Friday , 29 September 2023

In Defense of Paul Krugman – Sort of

I have a great deal of respect for Paul Krugman as an economist. He has a unique talent among economists for being able to make complex economic issues both understandable and interesting for the average person. [That being said,]…I am far less impressed with his abilities as a public policy commentator. [Let me explain.] Words: 567

So says the Blindfolded Monkey ( in edited comments from an article* entitled Taking Paul Krugman with a Grain of Salt which Lorimer Wilson, editor of (Your Key to Making Money!), has further edited ([ ]), abridged (…) and reformatted below for the sake of clarity and brevity to ensure a fast and easy read. The author’s views and conclusions are unaltered and no personal comments have been included to maintain the integrity of the original article. Please note that this paragraph must be included in any article re-posting to avoid copyright infringement.

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The article goes on to say, in part:

My problem with his performance as a commentator is twofold:

  • 1. he exhibits a common flaw among academics in viewing the world as if it were a controlled laboratory model.

Many of Krugman’s suggestions are quite rational and would be brilliant recommendations if the entire world was populated with perfectly rational people with PhDs in economics. Unfortunately, the world, and in particular the investment world, is made up of highly emotional, greedy and fearful people.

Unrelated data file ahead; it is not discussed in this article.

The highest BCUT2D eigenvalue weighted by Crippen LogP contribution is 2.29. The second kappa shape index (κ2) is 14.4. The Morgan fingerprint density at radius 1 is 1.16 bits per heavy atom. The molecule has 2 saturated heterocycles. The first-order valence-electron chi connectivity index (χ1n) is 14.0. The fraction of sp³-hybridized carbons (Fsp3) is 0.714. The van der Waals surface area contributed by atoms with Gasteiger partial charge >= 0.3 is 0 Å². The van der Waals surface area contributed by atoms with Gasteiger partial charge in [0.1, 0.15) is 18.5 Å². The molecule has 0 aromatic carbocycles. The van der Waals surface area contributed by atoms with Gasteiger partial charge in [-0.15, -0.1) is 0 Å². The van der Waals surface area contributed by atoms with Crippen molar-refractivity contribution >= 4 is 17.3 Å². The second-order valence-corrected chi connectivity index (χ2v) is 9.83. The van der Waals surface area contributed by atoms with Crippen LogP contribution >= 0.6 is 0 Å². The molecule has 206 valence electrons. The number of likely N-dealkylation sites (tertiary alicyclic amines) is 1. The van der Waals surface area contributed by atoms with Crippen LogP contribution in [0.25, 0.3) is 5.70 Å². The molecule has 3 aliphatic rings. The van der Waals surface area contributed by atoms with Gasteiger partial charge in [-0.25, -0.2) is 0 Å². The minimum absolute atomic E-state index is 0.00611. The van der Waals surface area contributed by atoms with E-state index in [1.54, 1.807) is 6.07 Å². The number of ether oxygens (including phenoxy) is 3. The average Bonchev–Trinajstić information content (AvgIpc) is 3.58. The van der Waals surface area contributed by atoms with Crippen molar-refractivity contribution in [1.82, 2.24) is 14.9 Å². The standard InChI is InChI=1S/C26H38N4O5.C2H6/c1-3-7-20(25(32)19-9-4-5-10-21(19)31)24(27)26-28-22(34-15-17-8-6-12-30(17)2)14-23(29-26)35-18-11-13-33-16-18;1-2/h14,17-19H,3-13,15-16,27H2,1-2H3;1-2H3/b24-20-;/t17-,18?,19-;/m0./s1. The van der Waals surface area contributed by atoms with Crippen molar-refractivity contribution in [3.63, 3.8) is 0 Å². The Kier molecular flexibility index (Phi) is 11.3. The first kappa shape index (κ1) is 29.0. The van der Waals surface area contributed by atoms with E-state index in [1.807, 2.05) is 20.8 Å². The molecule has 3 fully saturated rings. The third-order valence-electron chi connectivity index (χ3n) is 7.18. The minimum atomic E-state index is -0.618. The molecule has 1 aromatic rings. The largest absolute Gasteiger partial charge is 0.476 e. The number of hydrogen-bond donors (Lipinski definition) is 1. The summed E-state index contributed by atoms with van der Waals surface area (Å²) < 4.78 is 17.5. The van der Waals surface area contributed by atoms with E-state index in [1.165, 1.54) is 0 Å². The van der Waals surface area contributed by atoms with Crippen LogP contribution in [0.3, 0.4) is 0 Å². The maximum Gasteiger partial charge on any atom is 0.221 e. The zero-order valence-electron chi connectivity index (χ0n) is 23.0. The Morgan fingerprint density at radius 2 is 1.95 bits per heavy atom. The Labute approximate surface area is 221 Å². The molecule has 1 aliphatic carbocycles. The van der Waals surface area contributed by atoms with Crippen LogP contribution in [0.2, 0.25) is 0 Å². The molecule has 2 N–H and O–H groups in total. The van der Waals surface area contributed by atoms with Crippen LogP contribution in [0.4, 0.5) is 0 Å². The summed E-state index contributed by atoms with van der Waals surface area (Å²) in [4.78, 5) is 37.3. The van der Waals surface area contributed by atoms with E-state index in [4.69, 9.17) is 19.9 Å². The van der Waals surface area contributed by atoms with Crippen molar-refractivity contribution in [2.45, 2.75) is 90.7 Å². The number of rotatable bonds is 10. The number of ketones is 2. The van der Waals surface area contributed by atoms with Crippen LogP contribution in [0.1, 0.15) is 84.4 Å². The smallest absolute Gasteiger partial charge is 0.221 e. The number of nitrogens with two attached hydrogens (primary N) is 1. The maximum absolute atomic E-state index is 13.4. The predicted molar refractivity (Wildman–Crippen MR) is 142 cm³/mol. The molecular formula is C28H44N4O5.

This flaw is illustrated in Mr. Krugman’s frequent argument that in recessions governments and central banks should not worry about debt and should increase both spending and the money supply as much as necessary to get people working and the economy growing. The problem with letting debt get too high, however, is that global investors begin to lose confidence that the country will actually be able to repay the debt and start driving up the interest rates on the country’s bonds, making it increasingly difficult and expensive to raise the necessary debt. If Greece could borrow an unlimited amount of money it would certainly be able to turn around its economy. The only problem is that there is a very limited supply of investors who are willing to lend it any money… In the cases where a country is able to borrow the necessary money, history has shown they rarely have the discipline to reduce their debt when times are good, making it increasingly more difficult and expensive to borrow money in future recessions.

  • 2. he is doing double duty as both an economist and a liberal activist.

While he does not make any secret of his left wing leanings, it can be difficult to determine whether his argument is based on his economic analysis or on his political preferences. If you pay close attention to some of his columns, you will see that many of his recommendations are based not on what he thinks is best for the economy in the long term, but on his wish that unemployment and economic hardship does not reach a certain level in the short term.

Before he became a liberal activist, Paul Krugman, the economist, may have conceded that periodic short term pain may be required to ensure a healthy economy in the long term.

(I would strongly recommend to anyone wishing to better understand the causes of recessions to read his book “The Return of Depression Economics”.)


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